Monday, March 31, 2008


It’s HERE! Well, for me.

Yes…the first proof of Peter Pan’s NeverWorld arrived today! HOSAH!

It’s looking very sharp. It needs a few minor tweaks but with the next proof it should be ready to roll.
I’m told I shook as I opened it…it’s damn exciting!
Hold tight…it will be available soon!

A Lovely Weekend

I’ve spent all but one of the past few nights at the theatre. I’ve been up 14-foot ladders painting the trim of the palace columns and doing various other tasks. It’s good to be a stage hand again. I haven’t done it for quite some time, since the last Vitalist Theatre production I would guess. I’d help out quite a bit in college. I’ve acted, too. But I regard theatre as a vacation spot. It’s nice to be there for a while, but eventually I’ve had my fill. I certainly stayed long on this round. Let’s just say I could see light when I left. But I’m up late usually anyway.

Saturday night we had a dinner guest, the lovely *Le Trix. Bart presented us with another culinary triumph. A “luscious bone-in roast loin of pork, glazed with a mélange of navel & blood orange juices, apricot jam, Dijon mustard and a kiss of red wine.” Since the fun lasted rather long, I would have gotten to the theatre quite late so I took a break and got some extra sleep.

In the morning Bart and I had another delicious meal at m. henry, one of our favorite haunts for brunch. We met *Dragonfly as per usual and he delighted us with his special brand of silliness, also as per usual. After a day of store hopping in Andersonville and then a nice sushi dinner with Bart’s sister *Lage, I returned for another late night of work at the theatre.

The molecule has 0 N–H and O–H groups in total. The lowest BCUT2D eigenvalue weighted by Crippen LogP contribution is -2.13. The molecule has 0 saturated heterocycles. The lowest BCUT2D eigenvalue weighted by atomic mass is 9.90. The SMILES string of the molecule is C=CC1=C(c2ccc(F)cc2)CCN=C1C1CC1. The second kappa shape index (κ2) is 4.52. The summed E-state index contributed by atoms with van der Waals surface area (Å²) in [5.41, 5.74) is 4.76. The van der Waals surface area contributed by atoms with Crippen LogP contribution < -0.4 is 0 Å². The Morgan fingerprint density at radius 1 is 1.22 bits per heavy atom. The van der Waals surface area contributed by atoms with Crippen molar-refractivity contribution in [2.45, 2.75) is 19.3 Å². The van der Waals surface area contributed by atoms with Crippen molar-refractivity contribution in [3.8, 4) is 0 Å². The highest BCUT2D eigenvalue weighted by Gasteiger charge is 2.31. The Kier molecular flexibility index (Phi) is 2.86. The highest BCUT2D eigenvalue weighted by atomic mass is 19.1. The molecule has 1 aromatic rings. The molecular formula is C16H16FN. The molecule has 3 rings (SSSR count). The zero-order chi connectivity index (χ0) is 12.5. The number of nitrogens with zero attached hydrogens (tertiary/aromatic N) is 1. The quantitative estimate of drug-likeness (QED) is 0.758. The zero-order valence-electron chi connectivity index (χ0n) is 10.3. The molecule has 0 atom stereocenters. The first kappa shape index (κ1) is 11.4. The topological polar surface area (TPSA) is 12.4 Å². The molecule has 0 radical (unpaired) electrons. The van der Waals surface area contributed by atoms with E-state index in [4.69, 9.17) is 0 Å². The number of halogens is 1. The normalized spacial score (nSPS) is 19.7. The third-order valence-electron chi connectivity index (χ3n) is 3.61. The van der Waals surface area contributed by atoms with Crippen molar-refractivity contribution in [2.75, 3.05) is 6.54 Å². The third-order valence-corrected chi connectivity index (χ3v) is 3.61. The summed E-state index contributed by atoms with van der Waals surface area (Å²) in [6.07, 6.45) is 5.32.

It looked stunning to begin with but now we may as well be in India.

All in all, a fabulous weekend.


Friday, March 28, 2008

Serendipity Anyone?

Last night Great Spirit doled out some of Its magic.

I attended a dinner date that almost didn’t happen due to scheduling. While waiting for our friends to arrive, who should walk in but my best friend. I barely (we’ll just go ahead and say never) get to see him anymore. For one thing, he lives too many miles away. He’s a professor at Knox College of which we’re both of alums. For another, when he’s not teaching or in the field, he’s a husband to a charming lady (a professor and performer of dance) and father of two lovely girls. The poor guy hardly has time to himself. Anyway, the restaurant happened to be one of three that he could have gone to at the suggestion of the guy with him. On the way to take him home, they picked up some take-out, a dinner break. My buddy had come to town to work on Vitalist Theatre’s latest production: the American Midwest Premiere of E. M. Forster’s saga A Passage to India, adapted by Martin Sherman. I’m also friends with the founders and director of Vitalist Theatre, too. They happen to be professors at Knox as well.

Needless to say after dinner I swung by the theatre and started painting. As if I would miss an opportunity to be with my best friend and help out my college mentor and his wife, the director! They’ve been especially generous with their time, resources and advice throughout the various stages of getting my novel Peter Pan’s NeverWorld off the ground. I just don’t see how there could be any place else I should have been last night. Hopefully I will get to help paint and do other various tasks for this show again tonight. I’ve helped them out every chance I could. This is their 10th Anniversary Season.